Not all in the Middle East hate Israel and some even look to them for help against Islamic terrorists. Iraq’s Yazidi minority, a small group of Kurdish people who cling to an ancient religion, were virtually unknown before coming under siege by ISIS last summer. Now they, much like the larger Kurdish nation, are seeking Israel’s aid in battling their Islamist foes.
In a telephone interview with Al-Monitor last week, a top Yazidi militia commander said his people, most of whom remain trapped on Mt. Sinjar in northern Iraq, would eagerly forge ties of friendship with the Jewish state.
“The Arab countries do not recognize us, nor do they recognize you,” said Lt.-Col. Lukman Ibrahim. “We regard you as a friendly state, with an opportunity for relations on the basis of neutrality and respect.”
While the Yazidi militia has managed to recruit no fewer than 12,000 fighters from a population numbering just over 200,000 in the region today, they are largely untrained and sorely under-equipped.
“We appeal to the Israeli government and its leader to step in and help this nation, which loves the Jewish people,” said Ibrahim. “We would be most grateful for the establishment of military ties.”
Israel is no stranger to aiding the Kurds in their battles against Arab neighbors. Kurdish-Israel ties are a poorly kept secret, and if a Kurdish state is ever realized, there is little doubt it would immediately become the Jewish state’s closest friend in the region. Like the wider Kurdish nation, the Yazidis see Israel as a natural ally.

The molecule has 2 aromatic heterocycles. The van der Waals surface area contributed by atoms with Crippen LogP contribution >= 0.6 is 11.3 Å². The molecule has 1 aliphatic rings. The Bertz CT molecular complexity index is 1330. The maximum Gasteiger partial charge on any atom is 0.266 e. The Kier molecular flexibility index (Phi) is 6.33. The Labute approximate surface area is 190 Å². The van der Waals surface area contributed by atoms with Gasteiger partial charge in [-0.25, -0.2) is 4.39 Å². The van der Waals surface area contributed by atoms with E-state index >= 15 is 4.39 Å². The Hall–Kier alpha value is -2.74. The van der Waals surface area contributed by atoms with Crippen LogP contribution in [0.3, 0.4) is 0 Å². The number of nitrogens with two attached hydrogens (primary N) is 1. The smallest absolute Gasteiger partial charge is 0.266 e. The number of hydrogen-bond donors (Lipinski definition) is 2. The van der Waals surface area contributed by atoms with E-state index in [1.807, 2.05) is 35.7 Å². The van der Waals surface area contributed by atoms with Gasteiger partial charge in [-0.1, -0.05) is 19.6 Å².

“We are not Arabs, nor are we Muslims. We see ourselves as sharing a fate with the Israelis, who went through similar pogroms,” said Majdal Rasho, a Yazidi who immigrated to Germany, but returned to help fight ISIS. “Those besieged on the mountain approached me and asked, ‘Maybe our Israeli brethren could lend a hand?’”
The Yazidis are adherents of a monotheistic faith linked to ancient Zoroastrianism. They believe in God as the Creator of all, but hold that He has given rule of this world to seven powerful archangels, the chief among them known as Malek Taus (the Peacock Angel). Muslims regard the Yazidis as devil-worshippers because according to Islam, Malek Taus is the archangel who fell from God’s grace and became Satan.